Sony's high-end Cyber-shot DSC-HX100V megazoom has an impressive 30X-optical-zoom lens (27mm to 810mm) backed by full manual controls, aperture- and shutter-priority modes, and a 10-frames-per-second burst mode at full resolution. Its 16-megapixel, low-light-optimized CMOS sensor can capture 3D images in three different ways, and it offers special scene modes for HDR photos and handheld low-light shots. Other goodies include in-camera geotagging, a tiltable LCD screen, 1080p video capture at 60 fps, and very fast autofocus.

Pentax Limited Edition Silver K-5

Price and availability: $1700 (as a kit), April

If you're familiar with the Pentax K-5 DSLR, this is the same camera--dressed up in some nice new duds for the new year. In addition to this special-edition silver camera, Pentax is providing three new silver-colored lenses to help ensure that your optics are color-coordinated. The 16-megapixel K-5 shoots 1080p video and 7 frames per second in its continuous-shooting mode, and it has a weather-sealed, magnesium-alloy covered body. The matching silver lenses on offer are the 21mm F3.2 AL, 40mm F2.8, and 70mm F2.4 Pentax-DA models.

Canon EOS Rebel T3i

Price and availability: $800 (body only), March

Canon didn't need to change much to make the EOS Rebel T3i an enticing successor to its entry-level T2i DSLR. The major addition to the EOS Rebel T3i is its 3-inch, tilt-and-swivel LCD screen, which is designed to help with capturing images and 1080p video from overhead and low angles. Also new to the feature set is a revamped in-camera help guide to coach novice shooters, as well as a built-in wireless transmitter that you can use with Canon's external Speedlite flashes.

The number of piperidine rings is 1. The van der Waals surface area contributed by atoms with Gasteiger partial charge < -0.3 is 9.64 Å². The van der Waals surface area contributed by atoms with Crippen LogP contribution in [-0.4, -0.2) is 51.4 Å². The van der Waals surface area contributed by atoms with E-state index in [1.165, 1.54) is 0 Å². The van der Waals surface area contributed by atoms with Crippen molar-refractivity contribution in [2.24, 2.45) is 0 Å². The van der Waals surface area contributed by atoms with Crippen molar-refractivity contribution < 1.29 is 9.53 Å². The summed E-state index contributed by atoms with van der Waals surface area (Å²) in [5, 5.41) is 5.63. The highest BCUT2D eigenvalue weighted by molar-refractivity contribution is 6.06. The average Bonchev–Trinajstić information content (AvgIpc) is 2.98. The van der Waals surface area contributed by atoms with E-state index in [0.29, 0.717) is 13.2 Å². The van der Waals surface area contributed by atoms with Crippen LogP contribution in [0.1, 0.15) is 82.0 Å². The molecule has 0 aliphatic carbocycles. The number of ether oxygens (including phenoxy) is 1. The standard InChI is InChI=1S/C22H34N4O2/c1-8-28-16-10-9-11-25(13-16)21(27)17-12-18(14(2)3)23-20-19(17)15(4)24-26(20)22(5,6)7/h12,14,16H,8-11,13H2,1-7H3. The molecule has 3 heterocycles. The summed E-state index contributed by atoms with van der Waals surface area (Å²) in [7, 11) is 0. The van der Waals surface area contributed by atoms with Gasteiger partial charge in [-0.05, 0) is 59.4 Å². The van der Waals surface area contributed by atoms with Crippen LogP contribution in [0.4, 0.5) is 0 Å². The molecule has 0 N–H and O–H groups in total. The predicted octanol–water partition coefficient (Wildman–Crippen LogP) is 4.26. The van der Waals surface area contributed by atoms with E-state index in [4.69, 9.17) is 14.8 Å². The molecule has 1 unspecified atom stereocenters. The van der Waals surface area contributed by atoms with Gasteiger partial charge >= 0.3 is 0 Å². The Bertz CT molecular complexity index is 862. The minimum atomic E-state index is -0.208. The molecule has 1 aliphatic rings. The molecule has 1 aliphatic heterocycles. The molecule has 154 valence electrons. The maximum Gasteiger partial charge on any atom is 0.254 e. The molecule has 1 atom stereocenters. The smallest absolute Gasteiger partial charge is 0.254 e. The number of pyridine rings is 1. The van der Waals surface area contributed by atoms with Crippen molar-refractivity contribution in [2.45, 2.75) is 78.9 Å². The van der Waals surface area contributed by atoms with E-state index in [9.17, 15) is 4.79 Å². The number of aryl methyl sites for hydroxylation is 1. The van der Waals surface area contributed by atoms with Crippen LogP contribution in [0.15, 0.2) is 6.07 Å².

Fujifilm Finepix X100

Price and availability: $1200, March

Key attributes: Fixed 35mm/F2.0 lens, APS-C sensor, built-in neutral density filter, hybrid optical/electronic viewfinder, one-touch panorama mode, full manual controls

Even though its aesthetics are bound to please anyone, the fixed-prime-lens Finepix X100 probably isn't for everyone, considering the price tag and a feature set that's geared primarily toward hard-core hobbyists. Its bright F2.0 lens has a fixed focal length of 35mm (that means no zooming), and its APS-C sensor and nine-blade aperture should create jaw-dropping bokeh and stunning depth of field. It also sports a built-in neutral density filter to prevent overexposed images when you're using slow-shutter/wide-aperture combinations, and its old-school optical viewfinder has a new-school electronic data overlay that helps you keep tabs on in-camera settings. In addition to full manual controls and knob-based access to shutter and exposure settings, the Finepix X100 incorporates a one-touch panorama mode that captures ultrawide vistas easily.